Recent research revealed that the number of concussions does not cause or explain the severity of CTE. The accumulation of repeated hits the kind that linebackers routinely deliver in daily practices and walk away from without symptoms that would warrant a concussion evaluation damages the brain more than several memorable collisions.
The names of the other ex-players who have donated their brains will be released throughout February.
“I can’t imagine why anybody that played the game and that cares about the guys and the kids that are starting to play the game now, wouldn’t donate,” Cross said in the new release announcing his donation. “I would urge everybody that’s ever played the game to do it.”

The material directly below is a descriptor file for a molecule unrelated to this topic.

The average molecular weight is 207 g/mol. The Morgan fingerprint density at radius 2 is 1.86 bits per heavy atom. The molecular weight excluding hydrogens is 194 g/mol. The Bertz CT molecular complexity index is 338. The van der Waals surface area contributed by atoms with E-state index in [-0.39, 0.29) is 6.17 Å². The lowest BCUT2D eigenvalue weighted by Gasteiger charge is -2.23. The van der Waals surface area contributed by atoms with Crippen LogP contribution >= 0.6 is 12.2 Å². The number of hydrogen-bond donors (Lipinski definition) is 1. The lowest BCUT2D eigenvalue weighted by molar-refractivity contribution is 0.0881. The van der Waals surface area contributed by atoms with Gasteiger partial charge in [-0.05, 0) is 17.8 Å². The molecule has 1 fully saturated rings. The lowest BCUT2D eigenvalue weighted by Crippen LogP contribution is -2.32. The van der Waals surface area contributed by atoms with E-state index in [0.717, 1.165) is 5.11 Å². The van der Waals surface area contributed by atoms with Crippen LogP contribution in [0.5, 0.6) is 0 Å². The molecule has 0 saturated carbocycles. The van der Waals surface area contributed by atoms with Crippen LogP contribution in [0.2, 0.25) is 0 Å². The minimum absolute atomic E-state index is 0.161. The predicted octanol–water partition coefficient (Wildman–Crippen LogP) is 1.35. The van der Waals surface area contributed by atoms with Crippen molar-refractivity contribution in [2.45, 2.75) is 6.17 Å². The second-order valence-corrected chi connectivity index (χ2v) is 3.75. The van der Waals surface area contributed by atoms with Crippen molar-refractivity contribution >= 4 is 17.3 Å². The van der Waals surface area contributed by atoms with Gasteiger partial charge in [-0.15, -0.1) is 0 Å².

Also among the 30 who pledged: Mel Farr Jr., who not only played running back at UCLA and a season with the Los Angeles Rams but also is the son of former Lions Pro Bowl running back Mel Farr Sr., whose family disclosed earlier this week on ESPN’s “Outside the Lines” that he had Stage 3 CTE when he died in 2015.
Almost 1,500 former athletes and military veterans have pledged to donate their brains since 2008, including 647 since the CLF launched “My Legacy” last year.
Bell was a second-round pick of the Steelers in 2013 and has rushed for 4,045 yards and 26 touchdowns despite missing 14 games because of injuries and suspensions.
“He is a guy that has got some talent, but equally or more important than that he has a desire to be great and a work ethic to boot,” Steelers coach Mike Tomlin said in a statement Monday. “He is a much better conditioned athlete today that he was in 2014. I mean it when I say all areas.”